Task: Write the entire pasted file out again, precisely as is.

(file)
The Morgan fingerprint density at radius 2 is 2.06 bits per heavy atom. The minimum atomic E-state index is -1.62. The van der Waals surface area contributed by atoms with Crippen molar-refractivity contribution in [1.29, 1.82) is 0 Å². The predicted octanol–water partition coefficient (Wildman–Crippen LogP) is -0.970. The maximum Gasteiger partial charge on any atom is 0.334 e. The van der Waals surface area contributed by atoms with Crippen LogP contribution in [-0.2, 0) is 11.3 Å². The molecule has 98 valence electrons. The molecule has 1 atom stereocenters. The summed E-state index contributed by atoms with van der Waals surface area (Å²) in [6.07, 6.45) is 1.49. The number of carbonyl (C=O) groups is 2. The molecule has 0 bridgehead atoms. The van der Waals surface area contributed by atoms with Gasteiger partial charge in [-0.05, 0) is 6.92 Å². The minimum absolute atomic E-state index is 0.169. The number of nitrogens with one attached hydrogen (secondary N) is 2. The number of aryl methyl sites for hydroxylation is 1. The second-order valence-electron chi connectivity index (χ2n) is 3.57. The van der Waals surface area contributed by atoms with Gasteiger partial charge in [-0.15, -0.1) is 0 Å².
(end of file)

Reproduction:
The Morgan fingerprint density at radius 2 is 2.06 bits per heavy atom. The minimum atomic E-state index is -1.62. The van der Waals surface area contributed by atoms with Crippen molar-refractivity contribution in [1.29, 1.82) is 0 Å². The predicted octanol–water partition coefficient (Wildman–Crippen LogP) is -0.970. The maximum Gasteiger partial charge on any atom is 0.334 e. The van der Waals surface area contributed by atoms with Crippen LogP contribution in [-0.2, 0) is 11.3 Å². The molecule has 98 valence electrons. The molecule has 1 atom stereocenters. The summed E-state index contributed by atoms with van der Waals surface area (Å²) in [6.07, 6.45) is 1.49. The number of carbonyl (C=O) groups is 2. The molecule has 0 bridgehead atoms. The van der Waals surface area contributed by atoms with Gasteiger partial charge in [-0.05, 0) is 6.92 Å². The minimum absolute atomic E-state index is 0.169. The number of nitrogens with one attached hydrogen (secondary N) is 2. The number of aryl methyl sites for hydroxylation is 1. The second-order valence-electron chi connectivity index (χ2n) is 3.57. The van der Waals surface area contributed by atoms with Gasteiger partial charge in [-0.15, -0.1) is 0 Å².